By Jack Molisani | STC Fellow
When Andrea Ames approached me to write an article on the impact of professional development on career advancement, my first thought was to update my research on which tools and technologies are most requested in content-related job postings (Molisani 2015). But Saul Carliner and Yuan Chen did such a great job presenting the results of the technical communication census (2018), I decided to forgo tools and focus on what “soft skills” content professionals need to advance their careers.
To gather data, I posted the following survey question on content-related groups on Facebook and LinkedIn: what soft skills do content professionals need to be successful?
I received a wide range of answers, so I searched for commonalities in the responses and grouped similar answers together. For example, we grouped the following answers under the common heading “Workplace Negotiation Skills”:
- Conflict resolution
- Finding common ground
- Managing project scope
Granted, each of the above is a skill unto itself, but we did our best to look for the commonalities in the survey answers.
There were almost 100 different answers (even with grouping), but some answers were more common than most. Here are the top ten:
- Workplace negotiation skills
- Listening skills
- Relationship to management
I have to admit I didn’t expect to see some of the answers (patience, self-awareness), but most people might expect to see the top four: negotiation, listening, empathy, and leadership.
It is interesting to note how closely related those last four skills are: you must have listening end empathy skills to be a good negotiator, be a good negotiator to be a good leader, etc.
While many of the above skills cannot be taught in an article (for example, empathy, curiosity), the top answer (negotiation skills) certainly can.
Let’s look at what negotiation is and how you can use it to advance your content career.
What Is Negotiation?
For many people, the term “negotiating” brings to mind unpleasant haggling with a used car salesperson. But negotiating isn’t something you do just when buying a large-ticket item like a washing machine or a car. Deciding what features will be documented given the time on hand, getting your kids to clean their rooms before playing video games, even deciding what movie to watch on date night—all of these involve negotiating in one form or another.
Common definitions of “negotiating” include:
- To attempt to come to an agreement on something through discussion and compromise (Dictionary.com).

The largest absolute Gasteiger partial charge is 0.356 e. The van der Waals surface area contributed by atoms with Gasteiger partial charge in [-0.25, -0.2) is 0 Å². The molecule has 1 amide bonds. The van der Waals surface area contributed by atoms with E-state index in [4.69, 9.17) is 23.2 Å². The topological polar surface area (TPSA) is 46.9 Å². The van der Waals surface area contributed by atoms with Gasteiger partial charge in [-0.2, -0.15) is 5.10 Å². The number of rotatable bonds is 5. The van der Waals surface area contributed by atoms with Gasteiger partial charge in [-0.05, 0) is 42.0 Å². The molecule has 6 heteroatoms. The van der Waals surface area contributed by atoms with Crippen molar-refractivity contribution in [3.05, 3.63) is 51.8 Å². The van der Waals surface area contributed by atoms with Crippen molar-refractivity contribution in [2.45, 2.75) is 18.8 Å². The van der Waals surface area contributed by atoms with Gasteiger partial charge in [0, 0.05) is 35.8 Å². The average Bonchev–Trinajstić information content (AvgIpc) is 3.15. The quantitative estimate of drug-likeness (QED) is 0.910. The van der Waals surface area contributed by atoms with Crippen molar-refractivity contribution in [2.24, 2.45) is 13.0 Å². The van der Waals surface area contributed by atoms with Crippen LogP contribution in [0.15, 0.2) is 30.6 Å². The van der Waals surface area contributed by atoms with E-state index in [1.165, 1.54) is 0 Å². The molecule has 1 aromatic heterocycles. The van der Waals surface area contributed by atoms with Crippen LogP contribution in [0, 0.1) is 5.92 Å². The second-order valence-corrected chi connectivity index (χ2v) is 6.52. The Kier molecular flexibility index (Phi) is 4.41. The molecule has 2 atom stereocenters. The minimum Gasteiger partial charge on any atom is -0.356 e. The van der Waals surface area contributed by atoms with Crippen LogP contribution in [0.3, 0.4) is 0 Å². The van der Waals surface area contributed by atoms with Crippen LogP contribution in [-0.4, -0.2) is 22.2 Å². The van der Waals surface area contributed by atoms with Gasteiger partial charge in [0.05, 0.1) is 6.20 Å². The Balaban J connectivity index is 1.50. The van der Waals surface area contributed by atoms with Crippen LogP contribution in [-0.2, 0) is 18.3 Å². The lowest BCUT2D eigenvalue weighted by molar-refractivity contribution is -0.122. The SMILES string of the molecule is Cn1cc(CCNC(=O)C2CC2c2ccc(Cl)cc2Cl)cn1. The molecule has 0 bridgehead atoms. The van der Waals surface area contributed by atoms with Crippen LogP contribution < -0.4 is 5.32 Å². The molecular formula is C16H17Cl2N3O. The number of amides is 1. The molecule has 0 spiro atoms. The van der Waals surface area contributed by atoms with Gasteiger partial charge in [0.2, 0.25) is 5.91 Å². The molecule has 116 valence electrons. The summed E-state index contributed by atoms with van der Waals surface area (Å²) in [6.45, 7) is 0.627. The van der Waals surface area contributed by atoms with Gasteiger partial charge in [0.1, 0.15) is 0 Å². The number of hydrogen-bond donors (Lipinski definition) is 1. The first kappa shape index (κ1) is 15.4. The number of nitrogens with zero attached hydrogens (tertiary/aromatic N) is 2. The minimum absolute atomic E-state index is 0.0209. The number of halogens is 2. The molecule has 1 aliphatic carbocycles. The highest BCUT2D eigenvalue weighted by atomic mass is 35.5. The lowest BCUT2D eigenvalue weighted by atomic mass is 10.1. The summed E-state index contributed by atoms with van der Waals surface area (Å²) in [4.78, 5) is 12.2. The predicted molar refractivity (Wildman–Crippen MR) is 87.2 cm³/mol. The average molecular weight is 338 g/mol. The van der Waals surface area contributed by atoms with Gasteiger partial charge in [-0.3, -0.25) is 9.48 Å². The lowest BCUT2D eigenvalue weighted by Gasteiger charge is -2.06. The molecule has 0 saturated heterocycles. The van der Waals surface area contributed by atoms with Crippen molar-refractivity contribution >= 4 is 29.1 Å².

- The process of achieving agreement through discussion (Wiktionary.com).
- Conferring, discussing, or bargaining to reach agreement (Webster’s Dictionary).
Note that all three definitions include “agreement.” More on this in a bit.
Next, let’s look at the derivation: Latin negotiatus, past participle of negotiari, “carry on business, do business.” So negotiation is just part and parcel of doing business! Interesting, huh?
A Better Definition
After 35 years of conducting workplace negotiations (first as a Systems Acquisition Officer in the Space Division of USAF, then as a staff and contract technical writer, and finally as the owner of my own business), I find the above definitions lacking—they just don’t capture the true spirit and goal of negotiation. So I created my own definition:
Negotiation is the art of giving up as little as possible of what you have in order to get what you want.
For what would you (a staff or contract content professional) be negotiating?
- Your compensation
- Project scope
- Project deadlines
- Comp time
- Authoring tools
What do you regularly give up in order to get what you want in the workplace? Most often it is your free time (deadlines!), money, or job security (if there is such a thing anymore). So negotiation really is the art of giving up as little as possible of what you have in order to get what you want.
Let’s look at where to start.
One negotiates to reach a common agreement. I believe all negotiations have to be either win-win or lose-lose to be considered successful. For example:
A sale: the buyer gets a product (or service) they wanted at a price they can afford, and the seller make a reasonable profit.
A war: both factions split the territory in dispute. Neither side is happy, but it’s certainly better than wholesale killing.
Win-lose is not “negotiating.” When one side forces their terms on the other, there is no common agreement, no meeting in the middle. The other party may accept the offer because they have to, but they sure aren’t going to like it, and they certainly are not going to give 100% if they feel they have been cheated.
What do you think a vendor will do if he sold his service for less than what he considers a fair price?
What do you think an employee will do if she accepts a salary that is much lower than what she thinks is fair?
Let’s look at some best practices for conducting negotiations.
Before You Begin
Before starting any negotiation, do your homework. Decide before you begin what you would like to achieve. Decide what is a nice-to-have, what is a must-have, and at what point will you walk away from the negotiation if you are just not getting what you want.